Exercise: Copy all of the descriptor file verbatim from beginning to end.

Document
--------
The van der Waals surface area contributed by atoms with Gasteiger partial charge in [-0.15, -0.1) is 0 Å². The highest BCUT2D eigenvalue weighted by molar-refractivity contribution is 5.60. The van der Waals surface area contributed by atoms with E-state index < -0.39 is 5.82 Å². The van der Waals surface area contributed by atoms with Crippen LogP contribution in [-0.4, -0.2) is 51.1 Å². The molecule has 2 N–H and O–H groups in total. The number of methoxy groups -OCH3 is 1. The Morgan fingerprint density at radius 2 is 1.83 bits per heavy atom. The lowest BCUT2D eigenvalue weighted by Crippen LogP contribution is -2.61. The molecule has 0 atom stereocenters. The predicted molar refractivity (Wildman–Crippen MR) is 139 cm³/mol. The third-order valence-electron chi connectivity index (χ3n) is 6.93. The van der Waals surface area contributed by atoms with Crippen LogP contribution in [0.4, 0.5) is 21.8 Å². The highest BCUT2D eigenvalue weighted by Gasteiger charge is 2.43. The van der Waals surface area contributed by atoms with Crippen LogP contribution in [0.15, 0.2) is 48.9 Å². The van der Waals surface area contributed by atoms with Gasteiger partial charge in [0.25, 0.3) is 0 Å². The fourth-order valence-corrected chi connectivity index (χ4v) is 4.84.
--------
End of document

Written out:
The van der Waals surface area contributed by atoms with Gasteiger partial charge in [-0.15, -0.1) is 0 Å². The highest BCUT2D eigenvalue weighted by molar-refractivity contribution is 5.60. The van der Waals surface area contributed by atoms with E-state index < -0.39 is 5.82 Å². The van der Waals surface area contributed by atoms with Crippen LogP contribution in [-0.4, -0.2) is 51.1 Å². The molecule has 2 N–H and O–H groups in total. The number of methoxy groups -OCH3 is 1. The Morgan fingerprint density at radius 2 is 1.83 bits per heavy atom. The lowest BCUT2D eigenvalue weighted by Crippen LogP contribution is -2.61. The molecule has 0 atom stereocenters. The predicted molar refractivity (Wildman–Crippen MR) is 139 cm³/mol. The third-order valence-electron chi connectivity index (χ3n) is 6.93. The van der Waals surface area contributed by atoms with Crippen LogP contribution in [0.4, 0.5) is 21.8 Å². The highest BCUT2D eigenvalue weighted by Gasteiger charge is 2.43. The van der Waals surface area contributed by atoms with Crippen LogP contribution in [0.15, 0.2) is 48.9 Å². The van der Waals surface area contributed by atoms with Gasteiger partial charge in [0.25, 0.3) is 0 Å². The fourth-order valence-corrected chi connectivity index (χ4v) is 4.84.